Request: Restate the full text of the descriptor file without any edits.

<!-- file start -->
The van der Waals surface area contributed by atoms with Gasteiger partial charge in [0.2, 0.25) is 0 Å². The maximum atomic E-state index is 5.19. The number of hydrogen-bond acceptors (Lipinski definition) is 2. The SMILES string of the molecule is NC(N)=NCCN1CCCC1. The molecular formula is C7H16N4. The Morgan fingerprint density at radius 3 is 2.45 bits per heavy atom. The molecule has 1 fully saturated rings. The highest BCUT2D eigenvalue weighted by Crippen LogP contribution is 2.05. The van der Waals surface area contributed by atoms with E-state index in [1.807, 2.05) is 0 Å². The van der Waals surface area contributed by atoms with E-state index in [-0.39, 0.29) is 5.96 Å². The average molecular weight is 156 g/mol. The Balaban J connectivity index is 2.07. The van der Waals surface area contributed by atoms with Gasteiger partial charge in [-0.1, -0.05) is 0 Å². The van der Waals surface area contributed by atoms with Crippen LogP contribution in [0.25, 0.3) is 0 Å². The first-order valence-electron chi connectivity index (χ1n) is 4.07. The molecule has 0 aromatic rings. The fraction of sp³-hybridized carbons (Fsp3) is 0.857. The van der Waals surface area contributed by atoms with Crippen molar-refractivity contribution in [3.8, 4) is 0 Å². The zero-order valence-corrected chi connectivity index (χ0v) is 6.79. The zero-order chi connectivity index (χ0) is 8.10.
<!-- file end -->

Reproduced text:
The van der Waals surface area contributed by atoms with Gasteiger partial charge in [0.2, 0.25) is 0 Å². The maximum atomic E-state index is 5.19. The number of hydrogen-bond acceptors (Lipinski definition) is 2. The SMILES string of the molecule is NC(N)=NCCN1CCCC1. The molecular formula is C7H16N4. The Morgan fingerprint density at radius 3 is 2.45 bits per heavy atom. The molecule has 1 fully saturated rings. The highest BCUT2D eigenvalue weighted by Crippen LogP contribution is 2.05. The van der Waals surface area contributed by atoms with E-state index in [1.807, 2.05) is 0 Å². The van der Waals surface area contributed by atoms with E-state index in [-0.39, 0.29) is 5.96 Å². The average molecular weight is 156 g/mol. The Balaban J connectivity index is 2.07. The van der Waals surface area contributed by atoms with Gasteiger partial charge in [-0.1, -0.05) is 0 Å². The van der Waals surface area contributed by atoms with Crippen LogP contribution in [0.25, 0.3) is 0 Å². The first-order valence-electron chi connectivity index (χ1n) is 4.07. The molecule has 0 aromatic rings. The fraction of sp³-hybridized carbons (Fsp3) is 0.857. The van der Waals surface area contributed by atoms with Crippen molar-refractivity contribution in [3.8, 4) is 0 Å². The zero-order valence-corrected chi connectivity index (χ0v) is 6.79. The zero-order chi connectivity index (χ0) is 8.10.